November 18, 2020

1673 words 8 mins read

Women in tech: becoming a role model

Women in tech: becoming a role model

As an under-represented group, there are fewer role models for women to follow and a lack of clear routes to get them to where they might want to be in the world of science and technology, says Anne-Marie Imafidon who co-founded the charity Stemettes in 2013 to help young women and non-binary people to open doors that might appear to be closed to them. Since then, Stemettes has supported 45,000 in

dividuals aged between 5 and 25 in their pursuit of educational qualifications and careers in science, technology, engineering and maths (STEM). During the Women in Tech Festival Global this week, organised by Computing and CRN, Anne-Marie interviewed three women who have benefited from their involvement with Stemettes and who are giving back as mentors and volunteers, as such becoming much-needed role models for the next generation.

Nenne Ofochebe For Nnenne Ofochebe, a Microsoft Azure consultant/developer, lifelong techie and recent Computer Science graduate, one issue was about not knowing what roles were out there, what the difference is between a software developer and a software engineer for example. “When people asked me what I wanted to do I said I wanted to work in tech but that’s not really a role,” she said, adding that universities don’t always do a great job in helping students to bridge the gap between academic life and work, which is where having a mentor to provide an insight the other side can be extremely helpful. For Soumya Singh, a software engineer at Deutsche Bank who started as an intern, the main difficulty was trying to fit in at university. Arriving from India and also being female, she didn’t at first find much in common with other Computer Science students at Durham, the vast majority of whom were male. “I felt like I needed to fit in a certain mould, or have a very specific kind of hobbies or skillset in order to feel like I’m an accomplished technologist.” she said.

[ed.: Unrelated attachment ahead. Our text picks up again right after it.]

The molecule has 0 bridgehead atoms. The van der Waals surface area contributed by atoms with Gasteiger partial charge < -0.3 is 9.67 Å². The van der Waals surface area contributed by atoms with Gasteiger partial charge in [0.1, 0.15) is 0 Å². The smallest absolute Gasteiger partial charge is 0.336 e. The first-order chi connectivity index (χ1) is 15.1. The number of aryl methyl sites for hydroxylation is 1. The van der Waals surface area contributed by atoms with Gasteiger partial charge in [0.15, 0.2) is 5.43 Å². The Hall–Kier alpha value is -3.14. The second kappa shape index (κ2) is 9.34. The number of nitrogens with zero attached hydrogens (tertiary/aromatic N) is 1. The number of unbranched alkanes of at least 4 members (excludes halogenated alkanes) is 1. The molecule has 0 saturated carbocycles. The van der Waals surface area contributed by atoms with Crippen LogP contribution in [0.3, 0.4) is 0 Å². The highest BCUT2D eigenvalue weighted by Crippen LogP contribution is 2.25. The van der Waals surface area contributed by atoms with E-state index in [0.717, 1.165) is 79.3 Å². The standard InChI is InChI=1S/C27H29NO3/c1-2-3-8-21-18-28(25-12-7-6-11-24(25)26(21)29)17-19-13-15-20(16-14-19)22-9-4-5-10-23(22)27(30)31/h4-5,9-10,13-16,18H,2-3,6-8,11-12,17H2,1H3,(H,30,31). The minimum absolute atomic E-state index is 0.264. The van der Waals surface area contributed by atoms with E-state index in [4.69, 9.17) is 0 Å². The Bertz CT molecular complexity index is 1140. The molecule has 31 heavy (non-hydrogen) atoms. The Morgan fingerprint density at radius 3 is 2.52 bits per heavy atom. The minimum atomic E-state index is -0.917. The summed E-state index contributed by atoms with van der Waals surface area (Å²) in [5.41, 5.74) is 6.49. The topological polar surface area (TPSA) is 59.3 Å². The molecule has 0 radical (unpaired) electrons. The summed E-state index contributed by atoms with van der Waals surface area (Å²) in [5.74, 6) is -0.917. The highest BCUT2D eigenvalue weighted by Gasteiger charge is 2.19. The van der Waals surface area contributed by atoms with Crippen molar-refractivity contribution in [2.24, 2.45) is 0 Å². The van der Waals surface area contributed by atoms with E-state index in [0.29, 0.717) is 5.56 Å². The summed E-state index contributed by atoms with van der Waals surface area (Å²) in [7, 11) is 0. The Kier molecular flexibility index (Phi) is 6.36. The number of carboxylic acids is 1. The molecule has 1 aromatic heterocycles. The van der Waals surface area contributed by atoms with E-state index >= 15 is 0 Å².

Soumya Singh “We had a bunch of 19-year-old guys in hoodies and all they did is sit and code all day. I felt like in order to be a good technologist I needed to be working on two side projects alongside my lectures and coursework, and that I should be eating code and breathing code and sleeping code.” Socialising generally involved pizza and beer, she went on, and even then, the talk would be about code, and how the only ‘real’ jobs were coding for a big tech firm. “That’s the only representation of a technologist that you see, and I think it’s propagated by the media as well. It can really make you feel out of place.” It was only after Soumya took an internship with Deutsche Bank that she realised a tech career could be varied and multifaceted. She puts this blind spot down to lazy stereotyping a lack of visible role models to counter it.

Folashade Shoyoye Folashade Shoyoye, a civil engineer at Costain who is currently working on the Thames Tideway Project, urged managers to take the time to listen to young starters and answer their queries. “If we question it’s because we’re trying to understand a little bit more, so they need to take it easy and take the time. I think the most important thing is having the time to explain things, that’s what helps people develop.” With a strong altruistic drive, Folashade originally wanted to be a doctor but switched to civil engineering after realising the subjects that interested her most were maths, design and art, recently obtaining an M.Sc. in Environmental Engineering at Imperial College. She’s now involved with Stemettes to help younger generations find a path to what they really want to do. “What I’m doing right now is still helping people because once you’ve cleaned up the Thames, you’ve built out resistance for the future so it’s great,” she said. See also: ‘We don’t put women on the leadership team’ - Jacqueline do Rojas on her triumph over adversity Nnenne has been a mentor with Stemettes for five years. She joined Azure both for the intellectual challenge and because she feels cloud is the future and wanted to build a specialism for herself. Fortunately, too, she loves it. “I literally woke up on Saturday just thinking about why [a script she’d written] wasn’t working and I had to fix it,” she laughed. “I really enjoy it, it’s not a pressure but I have a genuine passion for it.” Anne-Marie Imafidon said that young graduates who come through mentoring and training schemes like those offered by Stemettes tend to stick around for longer because they are better equipped to understand their roles and how they can get involved and make progress. Organisations wishing to participate can partner with Stemettes ( - as Deutsche Bank and others have done - provide funding for training courses, help to judge hackathons or provide rooms (in better times) for training. In the current climate there’s a shortage of laptops and donations are welcome, she said. Meanwhile, women and non-binary people with a STEM background or working in tech can become mentors or volunteers, and men are welcome to get involved with interview training and advising on CVs.

Author: Leonard)

Date: 2020-12-02


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